Using Water More Efficiently in Peru
Ica, Peru, is in a large desert region located on the coast of South America that has ideal weather conditions for crops to be grown year round. Exponential growth in agriculture has tapped the already-limited water supply across the region, which primarily comes from underground wells. Monsanto operates a vegetable manufacturing site in Peru – Ica Home Farm. This high-quality production site produces more than half of Monsanto’s total global melon seeds and is one of our largest tomato seed production sites, helping farmers grow a steady supply of tomatoes and melons that are sold in grocery stores and markets around the world.
“Ica is a very large desert, so we hardly get any rain – only 3 millimeters of rainfall each year. No more wells can be drilled. We have the water we have, so we have to become better about how much water we use,” said Isabella Gazzo, a technology development representative at Monsanto Peru.
With water supply challenges, the Monsanto Peru team focused on ways to use water more efficiently at this vegetable seed site. The team began by creating an index of the cubic meters of water used per kilo of seed produced. From that analysis they were able to make adjustments that increased water efficiency while decreasing water usage.
“Before, we were just tracking the amount of water we were using per year, but it wasn’t a very accurate tracking tool,” said Gazzo. “Now, we are actually measuring water used per kilo of seed produced. We can make adjustments to our irrigation more effectively based on the index and the current conditions.”
The team made additional changes to production processes that increased yields, resulting in a smaller crop area requiring less water for irrigation. For instance, the team:
- Moved melon production inside net houses to reduce evaporation.
- Implemented new conduction and pruning systems, which allowed them to change from three stems to one stem for melon seed production. While this change meant there were fewer melons growing on each plant, the fruits were higher quality and produced more seeds – meaning plants could be grown closer together. This resulted in an 18 percent increase in yield, producing more seeds from less land with less water. This saved about 7 million gallons in 2013 for the melon crop.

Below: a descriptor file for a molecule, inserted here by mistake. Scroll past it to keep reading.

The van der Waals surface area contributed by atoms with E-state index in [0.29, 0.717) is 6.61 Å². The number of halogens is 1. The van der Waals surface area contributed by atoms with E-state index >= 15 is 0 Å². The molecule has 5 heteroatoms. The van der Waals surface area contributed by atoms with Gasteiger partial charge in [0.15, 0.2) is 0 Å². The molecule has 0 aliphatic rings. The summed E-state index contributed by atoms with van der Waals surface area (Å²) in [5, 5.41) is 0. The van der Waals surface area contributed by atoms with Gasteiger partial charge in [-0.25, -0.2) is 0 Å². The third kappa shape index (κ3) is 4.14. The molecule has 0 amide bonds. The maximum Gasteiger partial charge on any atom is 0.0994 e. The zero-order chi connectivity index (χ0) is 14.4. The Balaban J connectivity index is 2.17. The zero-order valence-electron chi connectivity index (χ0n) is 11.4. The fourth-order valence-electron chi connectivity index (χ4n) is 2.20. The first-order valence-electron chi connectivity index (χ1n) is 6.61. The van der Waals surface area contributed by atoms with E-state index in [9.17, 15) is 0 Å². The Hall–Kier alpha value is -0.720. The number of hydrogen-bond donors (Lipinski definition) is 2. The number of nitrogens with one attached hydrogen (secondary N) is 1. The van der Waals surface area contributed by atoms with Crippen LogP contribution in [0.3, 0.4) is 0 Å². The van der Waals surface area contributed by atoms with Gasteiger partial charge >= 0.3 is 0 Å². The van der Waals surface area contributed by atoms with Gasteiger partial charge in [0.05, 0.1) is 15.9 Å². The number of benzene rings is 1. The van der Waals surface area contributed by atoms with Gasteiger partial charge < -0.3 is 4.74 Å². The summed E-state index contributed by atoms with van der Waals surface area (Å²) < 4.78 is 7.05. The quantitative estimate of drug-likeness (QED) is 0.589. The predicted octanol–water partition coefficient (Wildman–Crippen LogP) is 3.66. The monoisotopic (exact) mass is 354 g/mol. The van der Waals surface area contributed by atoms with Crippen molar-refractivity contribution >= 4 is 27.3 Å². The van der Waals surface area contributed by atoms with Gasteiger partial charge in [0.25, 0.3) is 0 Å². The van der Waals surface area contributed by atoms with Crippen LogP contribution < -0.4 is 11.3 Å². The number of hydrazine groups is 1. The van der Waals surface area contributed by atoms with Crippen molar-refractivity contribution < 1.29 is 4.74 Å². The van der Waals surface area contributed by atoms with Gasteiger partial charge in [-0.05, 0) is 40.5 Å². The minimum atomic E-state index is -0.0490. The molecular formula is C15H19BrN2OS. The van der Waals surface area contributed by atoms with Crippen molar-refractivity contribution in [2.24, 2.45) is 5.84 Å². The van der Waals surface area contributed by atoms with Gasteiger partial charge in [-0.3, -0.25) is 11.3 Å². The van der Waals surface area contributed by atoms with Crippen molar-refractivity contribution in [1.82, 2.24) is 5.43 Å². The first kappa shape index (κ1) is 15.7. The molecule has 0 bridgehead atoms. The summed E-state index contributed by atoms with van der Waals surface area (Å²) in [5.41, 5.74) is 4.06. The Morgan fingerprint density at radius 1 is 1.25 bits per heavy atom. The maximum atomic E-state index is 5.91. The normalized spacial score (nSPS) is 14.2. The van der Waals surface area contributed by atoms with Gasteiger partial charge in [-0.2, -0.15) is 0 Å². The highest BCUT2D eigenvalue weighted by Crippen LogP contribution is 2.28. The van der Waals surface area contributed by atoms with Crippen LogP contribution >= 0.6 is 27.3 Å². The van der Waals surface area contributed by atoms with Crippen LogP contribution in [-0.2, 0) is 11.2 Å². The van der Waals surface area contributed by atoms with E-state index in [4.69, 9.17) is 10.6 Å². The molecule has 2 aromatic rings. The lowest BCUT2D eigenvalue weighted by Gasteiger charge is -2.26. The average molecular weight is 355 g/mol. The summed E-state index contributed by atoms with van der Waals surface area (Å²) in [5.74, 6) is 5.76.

- Used moisture sensors in tomato and cauliflower fields and monitored other elements, allowing for an hour-based irrigation program rather than the former millimeter-based irrigation program. This saved 517,000 gallons of water for tomato crops and 168,000 gallons of water for cauliflower crops during 2013.
- Grafted watermelon plants with fungus-resistant rootstocks to increase the health of plants. Irrigation was optimized by installing moisture sensors and continuous monitoring to provide the precise amount of water for the plant to produce high quality seeds. This resulted in 9 million gallons of water saved during the fiscal year.
In sum, the Monsanto Peru team’s efforts resulted in a total water savings of nearly 17 million gallons in 2013.
“The thing that I like the most about this project is that it involved all of the different teams here at our seed production facility,” said Gazzo. “It was production, produce research and irrigation teams all pitching in to make this happen. Now we can continue producing our seeds using less water.”
The team isn’t stopping here.
“Because the soil is very sandy, it requires more irrigation throughout the day. We’re switching from soil to substrate production, which means we will grow the plants in containers with peat moss. This has the potential to save approximately 30-40 percent more water, as we’ve seen in preliminary trials,” said Gazzo.
Water conservation continues to be a priority for farmers in Peru, so having access to the most water-efficient seeds is important. The team in Ica continues to look for new ways to produce more seeds while efficiently using the limited resources available. The efforts by Monsanto Peru are just part of a broader effort to conserve water across all of Monsanto.